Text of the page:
I know most parents who offer parenting advice do so with the best of intentions. Honestly, I appreciate the goodwill behind these kind gestures, like someone is thinking, “Surely I can swoop in like a superhero to help you fix your problem, if you'll just allow me three minutes of your time.” That said, I’m at the point (and I suspect other moms are, too) where I know the pieces of “advice” that every toddler mom dreads hearing are coming my way, and instead of being grateful for the "help," I am mentally preparing myself to handle that "advice" accordingly.
Of course, sometimes unsolicited advice can be a good thing, in the same way that a broken clock still tells you the correct time twice a day. For the most part, though, I find myself just trying to grin and bear any interaction with another parent that involves them, essentially, telling me how to care for my toddler. As smart and as insightful as some of the advice might be, the fact remains is that no one else knows my kid the same way his dad and I do. As well-intentioned though they may be, the people offering their "help" don't know the full extent of our parenting efforts so far, or our preferred parenting techniques and styles, so it's all just lacking.
So, with that in mind and because even the best intentions fall short sometimes, there are some particular types of advice that are tougher to swallow than others:
Any Advice Regarding Potty Training Tips
For example, I know the mom I met yesterday meant well when she told me about how she potty trained by letting her kids roam diaper-free in her house. I know this option won't work for us since we have carpet. Either way, I had to wait a surprisingly long time before there was a break in the conversation long enough to (kindly) say this method wouldn't work for us. Friends, don't be that mom.
Any Advice For Life Past Kindergarten
I know middle school and high school are going to bring their own sets of challenges, and I’m not trying to dismiss those inevitable challenges in any way. However, we have about 10 years until those days are upon us, and I’m assuming that a lot will change between now and then. Whenever another parent tries to imply I should be thinking ahead with more precision than I currently am, I try to gently bring up the fact that I’d like to get through preschool first.
Any "Enjoy It, It Goes So Fast" Advice
Hey, have you heard that your kids grow up so fast? As the parent of a young child, I’ve been hearing this since I announced my pregnancy. And yes, while I can personally attest that everyone who’s told me the time will fly by is indeed correct, I really don’t need to hear it again.
Any “That Stage Only Lasts Another 18 Or So Years” Advice
What a knee-slapper! OK, technically this one’s not advice, but hearing it feels almost exactly the same. Like, I know you’re kind of joking, but you’re also kind of saying that I’ve got almost two decades of difficulty ahead of me, and I’m really not sure how to respond to that. (Or at least, how I can politely respond.)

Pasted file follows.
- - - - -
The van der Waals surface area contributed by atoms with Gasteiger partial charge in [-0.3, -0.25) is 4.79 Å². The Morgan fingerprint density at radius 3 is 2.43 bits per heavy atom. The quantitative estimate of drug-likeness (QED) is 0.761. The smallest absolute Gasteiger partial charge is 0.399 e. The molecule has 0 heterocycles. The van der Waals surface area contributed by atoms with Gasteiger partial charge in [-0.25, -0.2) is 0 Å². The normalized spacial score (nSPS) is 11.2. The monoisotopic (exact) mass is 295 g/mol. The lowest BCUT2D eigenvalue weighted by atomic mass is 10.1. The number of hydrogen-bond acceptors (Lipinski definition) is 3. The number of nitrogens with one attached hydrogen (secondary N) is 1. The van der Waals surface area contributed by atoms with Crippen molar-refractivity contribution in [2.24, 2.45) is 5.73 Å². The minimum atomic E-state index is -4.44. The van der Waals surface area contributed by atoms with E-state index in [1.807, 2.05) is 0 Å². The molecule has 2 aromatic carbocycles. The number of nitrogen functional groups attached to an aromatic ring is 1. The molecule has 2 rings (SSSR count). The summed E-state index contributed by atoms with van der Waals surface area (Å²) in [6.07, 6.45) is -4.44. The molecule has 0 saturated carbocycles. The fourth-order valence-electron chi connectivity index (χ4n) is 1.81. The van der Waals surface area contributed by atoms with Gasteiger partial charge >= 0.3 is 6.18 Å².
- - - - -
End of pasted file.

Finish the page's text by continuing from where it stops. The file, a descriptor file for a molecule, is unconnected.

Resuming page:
Any Advice Regarding Public Tantrum Tips
I’m offering this up prematurely because, although this one is rare for us (my son is only beginning to explore the power of tantrum-throwing), I assume it’s only a matter of time. If people are willing to comment on behaviors they’re not seeing (like potty training), I’m sure they’ll interject when they notice the obvious. I'm already dreading it.
Any Passive-Aggressive Comments Disguised As "Advice"
I, too, would prefer it if my son sat still and buckled into the front seat of the grocery cart. And, yes, I realize this is the safest option out of pretty much all other ways you can get a toddler through a grocery store. However, he doesn’t agree to it all the time, and I’m not about to force him when it’s not necessary, so subtle comments and tips for managing his “energy level” aren’t really helping.
Any Advice Centered Around Dated Information Or Expired Technology
Just because something was thought to be acceptable five or 10 or 20 years ago, doesn’t mean it’s still the best choice for today. Just ask anyone who provided me and my middle school friends with Jolt Cola at our sleepovers back in the day. I mean, I’m not sure about everyone else, but for the record, I’m really glad that (most) playgrounds aren’t on cement anymore. Times have changed, and now we know better.
Any Advice From Someone Who Doesn't Know Me Or My Child (Not Including Experts)
Unless my son is on fire or within arm's length of something poisonous, I'd rather not be interrupted by strangers when I'm out with him. Of course, there are exceptions (the playground comes to mind, where polite chit-chat is the norm), but for the most part, it's a pretty safe rule for me.